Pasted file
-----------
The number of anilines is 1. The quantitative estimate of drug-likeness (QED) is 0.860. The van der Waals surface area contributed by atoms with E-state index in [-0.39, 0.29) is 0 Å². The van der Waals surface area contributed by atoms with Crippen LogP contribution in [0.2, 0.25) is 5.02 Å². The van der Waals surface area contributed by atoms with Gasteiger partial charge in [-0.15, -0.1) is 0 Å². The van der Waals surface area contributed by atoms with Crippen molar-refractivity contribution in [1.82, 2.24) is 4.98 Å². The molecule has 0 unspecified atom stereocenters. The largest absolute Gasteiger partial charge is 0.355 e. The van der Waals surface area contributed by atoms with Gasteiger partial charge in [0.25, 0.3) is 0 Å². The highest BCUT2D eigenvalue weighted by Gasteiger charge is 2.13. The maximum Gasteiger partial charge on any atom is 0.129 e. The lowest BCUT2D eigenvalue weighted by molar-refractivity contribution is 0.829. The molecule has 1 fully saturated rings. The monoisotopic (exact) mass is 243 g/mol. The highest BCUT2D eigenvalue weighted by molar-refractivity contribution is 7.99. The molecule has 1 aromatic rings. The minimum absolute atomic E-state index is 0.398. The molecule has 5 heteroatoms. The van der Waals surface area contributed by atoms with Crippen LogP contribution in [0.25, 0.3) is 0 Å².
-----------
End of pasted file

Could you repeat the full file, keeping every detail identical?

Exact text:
The number of anilines is 1. The quantitative estimate of drug-likeness (QED) is 0.860. The van der Waals surface area contributed by atoms with E-state index in [-0.39, 0.29) is 0 Å². The van der Waals surface area contributed by atoms with Crippen LogP contribution in [0.2, 0.25) is 5.02 Å². The van der Waals surface area contributed by atoms with Gasteiger partial charge in [-0.15, -0.1) is 0 Å². The van der Waals surface area contributed by atoms with Crippen molar-refractivity contribution in [1.82, 2.24) is 4.98 Å². The molecule has 0 unspecified atom stereocenters. The largest absolute Gasteiger partial charge is 0.355 e. The van der Waals surface area contributed by atoms with Gasteiger partial charge in [0.25, 0.3) is 0 Å². The highest BCUT2D eigenvalue weighted by Gasteiger charge is 2.13. The maximum Gasteiger partial charge on any atom is 0.129 e. The lowest BCUT2D eigenvalue weighted by molar-refractivity contribution is 0.829. The molecule has 1 fully saturated rings. The monoisotopic (exact) mass is 243 g/mol. The highest BCUT2D eigenvalue weighted by molar-refractivity contribution is 7.99. The molecule has 1 aromatic rings. The minimum absolute atomic E-state index is 0.398. The molecule has 5 heteroatoms. The van der Waals surface area contributed by atoms with Crippen LogP contribution in [0.25, 0.3) is 0 Å².